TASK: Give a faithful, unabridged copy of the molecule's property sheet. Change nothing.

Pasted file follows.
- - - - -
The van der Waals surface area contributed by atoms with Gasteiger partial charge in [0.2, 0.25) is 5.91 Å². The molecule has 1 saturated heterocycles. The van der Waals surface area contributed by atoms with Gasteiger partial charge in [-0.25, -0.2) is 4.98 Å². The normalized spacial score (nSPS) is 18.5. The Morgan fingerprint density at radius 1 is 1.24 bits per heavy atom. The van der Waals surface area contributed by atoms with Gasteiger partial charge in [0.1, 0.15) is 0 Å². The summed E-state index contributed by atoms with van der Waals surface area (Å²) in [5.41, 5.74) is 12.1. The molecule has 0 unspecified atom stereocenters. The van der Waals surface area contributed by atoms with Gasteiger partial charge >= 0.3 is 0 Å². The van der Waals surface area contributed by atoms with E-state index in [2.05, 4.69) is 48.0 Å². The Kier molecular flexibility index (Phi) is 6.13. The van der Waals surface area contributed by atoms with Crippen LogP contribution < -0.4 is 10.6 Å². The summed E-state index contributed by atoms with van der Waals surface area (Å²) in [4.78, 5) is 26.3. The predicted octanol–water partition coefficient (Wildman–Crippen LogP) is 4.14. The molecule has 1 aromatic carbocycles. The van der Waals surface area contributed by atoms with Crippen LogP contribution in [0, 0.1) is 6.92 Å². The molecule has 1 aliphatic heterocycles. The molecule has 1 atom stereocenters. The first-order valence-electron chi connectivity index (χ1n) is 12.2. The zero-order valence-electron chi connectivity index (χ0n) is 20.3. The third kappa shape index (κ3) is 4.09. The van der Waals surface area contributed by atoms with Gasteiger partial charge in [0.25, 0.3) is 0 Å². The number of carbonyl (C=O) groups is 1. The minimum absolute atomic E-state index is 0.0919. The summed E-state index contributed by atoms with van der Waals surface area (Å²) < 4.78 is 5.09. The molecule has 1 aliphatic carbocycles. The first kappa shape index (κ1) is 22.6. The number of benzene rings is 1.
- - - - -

The van der Waals surface area contributed by atoms with Gasteiger partial charge in [0.2, 0.25) is 5.91 Å². The molecule has 1 saturated heterocycles. The van der Waals surface area contributed by atoms with Gasteiger partial charge in [-0.25, -0.2) is 4.98 Å². The normalized spacial score (nSPS) is 18.5. The Morgan fingerprint density at radius 1 is 1.24 bits per heavy atom. The van der Waals surface area contributed by atoms with Gasteiger partial charge in [0.1, 0.15) is 0 Å². The summed E-state index contributed by atoms with van der Waals surface area (Å²) in [5.41, 5.74) is 12.1. The molecule has 0 unspecified atom stereocenters. The van der Waals surface area contributed by atoms with Gasteiger partial charge >= 0.3 is 0 Å². The van der Waals surface area contributed by atoms with E-state index in [2.05, 4.69) is 48.0 Å². The Kier molecular flexibility index (Phi) is 6.13. The van der Waals surface area contributed by atoms with Crippen LogP contribution < -0.4 is 10.6 Å². The summed E-state index contributed by atoms with van der Waals surface area (Å²) in [4.78, 5) is 26.3. The predicted octanol–water partition coefficient (Wildman–Crippen LogP) is 4.14. The molecule has 1 aromatic carbocycles. The van der Waals surface area contributed by atoms with Crippen LogP contribution in [0, 0.1) is 6.92 Å². The molecule has 1 aliphatic heterocycles. The molecule has 1 atom stereocenters. The first-order valence-electron chi connectivity index (χ1n) is 12.2. The zero-order valence-electron chi connectivity index (χ0n) is 20.3. The third kappa shape index (κ3) is 4.09. The van der Waals surface area contributed by atoms with Gasteiger partial charge in [0.25, 0.3) is 0 Å². The number of carbonyl (C=O) groups is 1. The minimum absolute atomic E-state index is 0.0919. The summed E-state index contributed by atoms with van der Waals surface area (Å²) < 4.78 is 5.09. The molecule has 1 aliphatic carbocycles. The first kappa shape index (κ1) is 22.6. The number of benzene rings is 1.